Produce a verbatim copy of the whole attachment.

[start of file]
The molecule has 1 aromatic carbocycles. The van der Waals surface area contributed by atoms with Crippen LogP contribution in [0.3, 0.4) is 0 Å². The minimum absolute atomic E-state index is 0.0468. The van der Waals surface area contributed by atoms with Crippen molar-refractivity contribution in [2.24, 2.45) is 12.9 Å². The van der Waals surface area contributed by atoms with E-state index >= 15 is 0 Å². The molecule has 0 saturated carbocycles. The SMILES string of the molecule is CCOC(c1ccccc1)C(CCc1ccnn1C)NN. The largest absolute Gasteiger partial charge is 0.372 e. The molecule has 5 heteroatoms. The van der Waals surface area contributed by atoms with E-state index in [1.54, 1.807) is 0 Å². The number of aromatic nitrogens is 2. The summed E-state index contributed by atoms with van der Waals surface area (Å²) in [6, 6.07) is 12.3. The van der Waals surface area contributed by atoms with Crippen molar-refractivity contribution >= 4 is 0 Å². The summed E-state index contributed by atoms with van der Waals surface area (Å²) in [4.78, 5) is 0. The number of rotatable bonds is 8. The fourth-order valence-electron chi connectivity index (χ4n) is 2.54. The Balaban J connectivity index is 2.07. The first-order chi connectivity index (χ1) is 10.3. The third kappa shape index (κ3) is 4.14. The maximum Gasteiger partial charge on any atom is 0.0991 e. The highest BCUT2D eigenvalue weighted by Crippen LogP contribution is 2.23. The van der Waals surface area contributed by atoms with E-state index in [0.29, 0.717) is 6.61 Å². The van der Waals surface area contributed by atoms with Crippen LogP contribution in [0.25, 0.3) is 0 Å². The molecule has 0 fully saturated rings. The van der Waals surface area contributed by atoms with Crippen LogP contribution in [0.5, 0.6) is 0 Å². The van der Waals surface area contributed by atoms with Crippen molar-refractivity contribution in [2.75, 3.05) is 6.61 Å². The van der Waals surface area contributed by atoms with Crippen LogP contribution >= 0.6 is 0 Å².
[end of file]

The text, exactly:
The molecule has 1 aromatic carbocycles. The van der Waals surface area contributed by atoms with Crippen LogP contribution in [0.3, 0.4) is 0 Å². The minimum absolute atomic E-state index is 0.0468. The van der Waals surface area contributed by atoms with Crippen molar-refractivity contribution in [2.24, 2.45) is 12.9 Å². The van der Waals surface area contributed by atoms with E-state index >= 15 is 0 Å². The molecule has 0 saturated carbocycles. The SMILES string of the molecule is CCOC(c1ccccc1)C(CCc1ccnn1C)NN. The largest absolute Gasteiger partial charge is 0.372 e. The molecule has 5 heteroatoms. The van der Waals surface area contributed by atoms with E-state index in [1.54, 1.807) is 0 Å². The number of aromatic nitrogens is 2. The summed E-state index contributed by atoms with van der Waals surface area (Å²) in [6, 6.07) is 12.3. The van der Waals surface area contributed by atoms with Crippen molar-refractivity contribution >= 4 is 0 Å². The summed E-state index contributed by atoms with van der Waals surface area (Å²) in [4.78, 5) is 0. The number of rotatable bonds is 8. The fourth-order valence-electron chi connectivity index (χ4n) is 2.54. The Balaban J connectivity index is 2.07. The first-order chi connectivity index (χ1) is 10.3. The third kappa shape index (κ3) is 4.14. The maximum Gasteiger partial charge on any atom is 0.0991 e. The highest BCUT2D eigenvalue weighted by Crippen LogP contribution is 2.23. The van der Waals surface area contributed by atoms with E-state index in [0.29, 0.717) is 6.61 Å². The van der Waals surface area contributed by atoms with Crippen LogP contribution in [0.25, 0.3) is 0 Å². The molecule has 0 fully saturated rings. The van der Waals surface area contributed by atoms with Crippen LogP contribution in [0.5, 0.6) is 0 Å². The van der Waals surface area contributed by atoms with Crippen molar-refractivity contribution in [2.75, 3.05) is 6.61 Å². The van der Waals surface area contributed by atoms with Crippen LogP contribution >= 0.6 is 0 Å².